Finding a park in space

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Hey, drivers: take a hike!

That was the message last Friday, when activists commandeered two parking spots in front of Joseph Tyler Salon on Myrtle Avenue and carpeted them with sod as part of a nationwide Park(ing) Day, an event designed to emphasize how much public space in this country is given over to the automobile.

The so-called Adami Park, named for a family of Myrtle Avenue merchants, covered two parking spots between Washington and Waverly avenues, and was a remarkably alluring sliver of greenspace amid the surrounding din of construction on the rapidly developing avenue. Passersby were drawn to the shock of thick, green grass, and a few hesitantly stepped onto the itty-bitty greensward, where the activists had arranged two small tables, nine chairs, and a long wooden bench. A nursery’s worth of potted plants anchored the grass to the road (which is in the process of being repaved).

Visitors didn’t quite know what to make of the spectacle.

“Let me just see how this feels,” said Vernon Gaskin, a Clinton Hill resident who sat down on the wooden bench and then called his wife excitedly on the cellphone.

“This is on Myrtle Avenue — but it’s nice!” he said. “You gotta see it, baby.”

“There’s really not a lot of places you can lounge in this neighborho­od,” added Gaskins, when he got off the phone. “Even the bus stops don’t have seats anymore.”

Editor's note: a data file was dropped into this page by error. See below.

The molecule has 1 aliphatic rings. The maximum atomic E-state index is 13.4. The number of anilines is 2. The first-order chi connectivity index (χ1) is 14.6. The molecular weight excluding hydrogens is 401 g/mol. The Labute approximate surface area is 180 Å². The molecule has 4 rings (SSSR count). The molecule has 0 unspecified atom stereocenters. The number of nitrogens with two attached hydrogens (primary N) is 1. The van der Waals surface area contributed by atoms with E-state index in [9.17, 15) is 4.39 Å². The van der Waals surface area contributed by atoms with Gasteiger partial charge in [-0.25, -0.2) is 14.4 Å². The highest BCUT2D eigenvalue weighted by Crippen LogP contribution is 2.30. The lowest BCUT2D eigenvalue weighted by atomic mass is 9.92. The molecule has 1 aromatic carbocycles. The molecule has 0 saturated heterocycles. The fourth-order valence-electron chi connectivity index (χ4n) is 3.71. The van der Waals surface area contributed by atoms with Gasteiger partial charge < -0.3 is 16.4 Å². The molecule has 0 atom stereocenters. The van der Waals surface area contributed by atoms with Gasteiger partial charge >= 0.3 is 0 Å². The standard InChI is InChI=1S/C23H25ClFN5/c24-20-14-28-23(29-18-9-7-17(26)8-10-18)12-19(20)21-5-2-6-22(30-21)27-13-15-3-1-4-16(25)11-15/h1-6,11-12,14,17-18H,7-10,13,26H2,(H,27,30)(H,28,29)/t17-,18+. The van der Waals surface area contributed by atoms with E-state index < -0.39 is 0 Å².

Transportation Alternatives and the Trust for Public Land supplied the materials for the event, but the organizers of this oasis had a second, particularly local agenda. A group of Pratt Institute undergrads and the Myrtle Avenue Revitalization Project wanted to draw attention to their efforts to beautify the street, and to solicit ideas for how to make it more user-friendly.

“We’re specifically looking at street-spaces — how do people on foot, on bikes, pushing strollers, how do they use the space,” said Samantha Razook Murphy, a professor at Pratt Institute. “How can we make it more useful, attractive to visitors, and still retain its historical character?”

Israel Ortiz, who has lived in the neighborhood for 40 years, said the park-in-lot was a good start.

“This is better than all the dust,” said Ortiz, smiling as he regarded the green from the pockmarked sidewalk. “That’s real grass? That’s good. We have enough of this pollution.”

Gaskins agreed and said Myrtle Avenue could use more such street furniture — as long as it was strategically situated, of course.

“It’s a good concept, but it depends on who wants to lounge there,” said Gaskins. “If people are going to abuse it, that’s something else. As long as it’s not near a methadone clinic, or something like that, then it’s a good idea.”

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